ABC and Marvel's Agents of SHIELD premieres tonight, and with it will draw (hopefully) a lot of curious eyes in the direction of the show that are looking to see how the creative team tackles decades of comic book (and movie) canon. SHIELD executive producers Jed Whedon and Maurissa Tancharoen have been making the usual rounds promoting the show, and some of what they've been saying has drawn our eye. Specifically, how SHIELD 's tackling the challenges of sci-fi and making a world full of gods and superheroes relatable.
Asked by The Hollywood Reporter the most valuable lesson the pair pulled from their time on Dollhouse — which they had a big hand in as Dollhouse, SHIELD, and Avengers executive producer (and Jed's older brother) Joss Whedon became more and more busy — the younger Whedon pretty much hit right at the core of what elements are needed to make a sci-fi TV show work:
In terms of story, the main thing we're finding in everything we work on is that if you build a story from a place of emotion and character, it doesn't matter how much cool you have or don't have that will keep people engaged and make it rewarding to watch.
And that's it, isn't it? A show can be as flashy at it can get, but when you're dealing with a TV-sized budget (as opposed to, say, the gazillion-dollar a Marvel feature film gets), what's gonna keep an audience watching isn't how smoothly the CGI'd giant robot fits into the background, it's the characters charging towards the robot with little to no forethought. Just ask the first few seasons of the Doctor Who reboot.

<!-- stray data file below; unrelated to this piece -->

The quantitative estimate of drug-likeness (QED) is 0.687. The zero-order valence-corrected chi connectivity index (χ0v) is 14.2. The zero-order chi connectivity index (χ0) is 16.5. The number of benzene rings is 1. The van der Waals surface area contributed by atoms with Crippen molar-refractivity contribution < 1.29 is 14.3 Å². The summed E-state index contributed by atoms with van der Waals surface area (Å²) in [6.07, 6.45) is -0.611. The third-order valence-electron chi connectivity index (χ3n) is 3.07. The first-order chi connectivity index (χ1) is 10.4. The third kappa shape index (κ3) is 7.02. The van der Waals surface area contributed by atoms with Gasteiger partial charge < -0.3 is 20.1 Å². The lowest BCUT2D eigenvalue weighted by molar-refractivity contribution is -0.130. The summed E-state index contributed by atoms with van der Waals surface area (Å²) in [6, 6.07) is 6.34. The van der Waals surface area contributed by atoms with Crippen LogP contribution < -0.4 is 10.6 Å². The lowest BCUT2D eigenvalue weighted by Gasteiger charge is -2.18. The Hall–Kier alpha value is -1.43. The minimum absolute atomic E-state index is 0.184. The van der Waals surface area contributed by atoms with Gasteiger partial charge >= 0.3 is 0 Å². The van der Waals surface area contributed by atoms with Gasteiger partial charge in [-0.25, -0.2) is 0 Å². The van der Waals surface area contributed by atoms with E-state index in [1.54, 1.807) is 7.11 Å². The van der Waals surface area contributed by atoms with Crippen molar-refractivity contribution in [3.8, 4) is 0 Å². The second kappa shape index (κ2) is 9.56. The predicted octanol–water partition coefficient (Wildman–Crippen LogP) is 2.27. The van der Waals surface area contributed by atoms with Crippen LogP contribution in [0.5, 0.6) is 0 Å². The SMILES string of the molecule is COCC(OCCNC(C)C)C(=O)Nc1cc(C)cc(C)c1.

The elder Whedon has employed such a philosophy throughout pretty much every sci-fi or fantasy thing he's had his hand in for the past decade: Buffy the Vampire Slayer, Dollhouse, Firefly, etc. All featured big glorious sci-fi moments, true, but they were grounded (like most good sci-fi that comes to mind) in its core characters and their humanity.
Tancharoen expanded on this thought and its relation to the Marvel universe in an interview with TV Guide:
So if you boil everything down, you strip away the extraordinary, you strip away all the cool gadgets and the Marvel twists and things, at its core, it's about being human, and that's something everyone can relate to. That experience is amplified by the fact that there are all these extraordinary things going on. There's gods, there's monsters, there are superheroes and how does that make the human experience feel?
According to Whedon, that's what's so special about Marvel in the first place:
One of the things we like about the Marvel brand in general and the thing that appeals to a lot of people in the films is the human side of it and most importantly the humor. This is a show about real world people dealing with an unreal world and that's really important to the Marvel brand.
It's yet to be seen how Agents of SHIELD will perform with tonight's premiere, but it was at the very least voted the best new show of the fall season by the Television Critics Association. Given the excitement that seems to be the constant atmosphere around Marvel — not to mention the Whedon family — we kind of think they don't have much to worry about when it comes to tonight's ratings.